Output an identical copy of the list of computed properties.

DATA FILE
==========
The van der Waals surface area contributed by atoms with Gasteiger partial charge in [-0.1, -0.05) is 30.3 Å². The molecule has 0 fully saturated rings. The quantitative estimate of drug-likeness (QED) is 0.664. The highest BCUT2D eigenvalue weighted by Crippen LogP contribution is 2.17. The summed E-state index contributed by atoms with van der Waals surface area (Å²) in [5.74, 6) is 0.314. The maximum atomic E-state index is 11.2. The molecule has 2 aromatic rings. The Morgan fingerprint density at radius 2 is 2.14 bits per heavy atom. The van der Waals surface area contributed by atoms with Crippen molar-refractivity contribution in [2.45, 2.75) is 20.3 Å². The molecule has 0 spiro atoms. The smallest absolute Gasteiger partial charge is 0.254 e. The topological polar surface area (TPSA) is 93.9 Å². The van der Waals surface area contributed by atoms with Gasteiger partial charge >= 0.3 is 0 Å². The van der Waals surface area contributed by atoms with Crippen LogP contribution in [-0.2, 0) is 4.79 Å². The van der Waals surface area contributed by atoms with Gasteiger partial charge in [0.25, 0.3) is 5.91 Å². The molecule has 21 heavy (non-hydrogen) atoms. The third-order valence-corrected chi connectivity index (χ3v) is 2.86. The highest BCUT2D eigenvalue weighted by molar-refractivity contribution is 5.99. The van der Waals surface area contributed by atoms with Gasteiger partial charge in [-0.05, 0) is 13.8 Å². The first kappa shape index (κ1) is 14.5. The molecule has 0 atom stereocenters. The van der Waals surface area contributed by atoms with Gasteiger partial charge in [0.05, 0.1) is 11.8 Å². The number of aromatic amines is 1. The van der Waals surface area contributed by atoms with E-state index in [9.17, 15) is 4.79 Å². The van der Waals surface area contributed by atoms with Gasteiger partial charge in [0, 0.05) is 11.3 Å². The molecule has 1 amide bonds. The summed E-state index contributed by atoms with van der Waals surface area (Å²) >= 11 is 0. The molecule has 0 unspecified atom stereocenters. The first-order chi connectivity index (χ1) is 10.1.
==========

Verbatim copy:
The van der Waals surface area contributed by atoms with Gasteiger partial charge in [-0.1, -0.05) is 30.3 Å². The molecule has 0 fully saturated rings. The quantitative estimate of drug-likeness (QED) is 0.664. The highest BCUT2D eigenvalue weighted by Crippen LogP contribution is 2.17. The summed E-state index contributed by atoms with van der Waals surface area (Å²) in [5.74, 6) is 0.314. The maximum atomic E-state index is 11.2. The molecule has 2 aromatic rings. The Morgan fingerprint density at radius 2 is 2.14 bits per heavy atom. The van der Waals surface area contributed by atoms with Crippen molar-refractivity contribution in [2.45, 2.75) is 20.3 Å². The molecule has 0 spiro atoms. The smallest absolute Gasteiger partial charge is 0.254 e. The topological polar surface area (TPSA) is 93.9 Å². The van der Waals surface area contributed by atoms with Gasteiger partial charge >= 0.3 is 0 Å². The van der Waals surface area contributed by atoms with Crippen LogP contribution in [-0.2, 0) is 4.79 Å². The van der Waals surface area contributed by atoms with Gasteiger partial charge in [0.25, 0.3) is 5.91 Å². The molecule has 21 heavy (non-hydrogen) atoms. The third-order valence-corrected chi connectivity index (χ3v) is 2.86. The highest BCUT2D eigenvalue weighted by molar-refractivity contribution is 5.99. The van der Waals surface area contributed by atoms with Gasteiger partial charge in [-0.05, 0) is 13.8 Å². The first kappa shape index (κ1) is 14.5. The molecule has 0 atom stereocenters. The van der Waals surface area contributed by atoms with Gasteiger partial charge in [0.05, 0.1) is 11.8 Å². The number of aromatic amines is 1. The van der Waals surface area contributed by atoms with E-state index in [9.17, 15) is 4.79 Å². The van der Waals surface area contributed by atoms with Gasteiger partial charge in [0, 0.05) is 11.3 Å². The molecule has 1 amide bonds. The summed E-state index contributed by atoms with van der Waals surface area (Å²) >= 11 is 0. The molecule has 0 unspecified atom stereocenters. The first-order chi connectivity index (χ1) is 10.1.